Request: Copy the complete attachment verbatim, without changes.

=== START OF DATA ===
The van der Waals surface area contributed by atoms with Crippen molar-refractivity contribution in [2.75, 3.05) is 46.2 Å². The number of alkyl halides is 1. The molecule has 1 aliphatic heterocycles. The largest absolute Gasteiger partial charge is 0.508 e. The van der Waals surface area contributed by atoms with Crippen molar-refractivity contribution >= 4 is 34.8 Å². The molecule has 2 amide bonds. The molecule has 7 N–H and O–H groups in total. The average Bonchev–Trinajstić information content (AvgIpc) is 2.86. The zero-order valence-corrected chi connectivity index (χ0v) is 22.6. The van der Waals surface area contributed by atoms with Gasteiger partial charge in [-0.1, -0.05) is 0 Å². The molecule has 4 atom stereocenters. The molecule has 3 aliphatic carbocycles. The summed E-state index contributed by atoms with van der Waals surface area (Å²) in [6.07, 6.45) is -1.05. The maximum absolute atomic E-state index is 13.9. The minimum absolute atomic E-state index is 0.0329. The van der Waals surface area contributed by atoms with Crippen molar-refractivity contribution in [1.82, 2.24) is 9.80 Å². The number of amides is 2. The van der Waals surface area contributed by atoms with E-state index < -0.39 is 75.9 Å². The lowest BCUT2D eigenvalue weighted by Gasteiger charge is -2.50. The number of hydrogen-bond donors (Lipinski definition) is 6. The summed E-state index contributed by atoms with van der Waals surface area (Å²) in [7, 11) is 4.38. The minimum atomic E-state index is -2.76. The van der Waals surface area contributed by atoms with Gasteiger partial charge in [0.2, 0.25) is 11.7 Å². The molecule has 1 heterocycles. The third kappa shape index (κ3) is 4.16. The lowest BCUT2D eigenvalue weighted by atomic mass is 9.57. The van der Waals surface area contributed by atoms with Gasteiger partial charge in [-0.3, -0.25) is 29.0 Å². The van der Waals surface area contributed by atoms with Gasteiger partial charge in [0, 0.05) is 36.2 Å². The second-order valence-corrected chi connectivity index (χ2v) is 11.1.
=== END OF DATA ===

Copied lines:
The van der Waals surface area contributed by atoms with Crippen molar-refractivity contribution in [2.75, 3.05) is 46.2 Å². The number of alkyl halides is 1. The molecule has 1 aliphatic heterocycles. The largest absolute Gasteiger partial charge is 0.508 e. The van der Waals surface area contributed by atoms with Crippen molar-refractivity contribution >= 4 is 34.8 Å². The molecule has 2 amide bonds. The molecule has 7 N–H and O–H groups in total. The average Bonchev–Trinajstić information content (AvgIpc) is 2.86. The zero-order valence-corrected chi connectivity index (χ0v) is 22.6. The van der Waals surface area contributed by atoms with Gasteiger partial charge in [-0.1, -0.05) is 0 Å². The molecule has 4 atom stereocenters. The molecule has 3 aliphatic carbocycles. The summed E-state index contributed by atoms with van der Waals surface area (Å²) in [6.07, 6.45) is -1.05. The maximum absolute atomic E-state index is 13.9. The minimum absolute atomic E-state index is 0.0329. The van der Waals surface area contributed by atoms with Crippen molar-refractivity contribution in [1.82, 2.24) is 9.80 Å². The number of amides is 2. The van der Waals surface area contributed by atoms with E-state index < -0.39 is 75.9 Å². The lowest BCUT2D eigenvalue weighted by Gasteiger charge is -2.50. The number of hydrogen-bond donors (Lipinski definition) is 6. The summed E-state index contributed by atoms with van der Waals surface area (Å²) in [7, 11) is 4.38. The minimum atomic E-state index is -2.76. The van der Waals surface area contributed by atoms with Gasteiger partial charge in [0.2, 0.25) is 11.7 Å². The molecule has 1 heterocycles. The third kappa shape index (κ3) is 4.16. The lowest BCUT2D eigenvalue weighted by atomic mass is 9.57. The van der Waals surface area contributed by atoms with Gasteiger partial charge in [-0.3, -0.25) is 29.0 Å². The van der Waals surface area contributed by atoms with Gasteiger partial charge in [0, 0.05) is 36.2 Å². The second-order valence-corrected chi connectivity index (χ2v) is 11.1.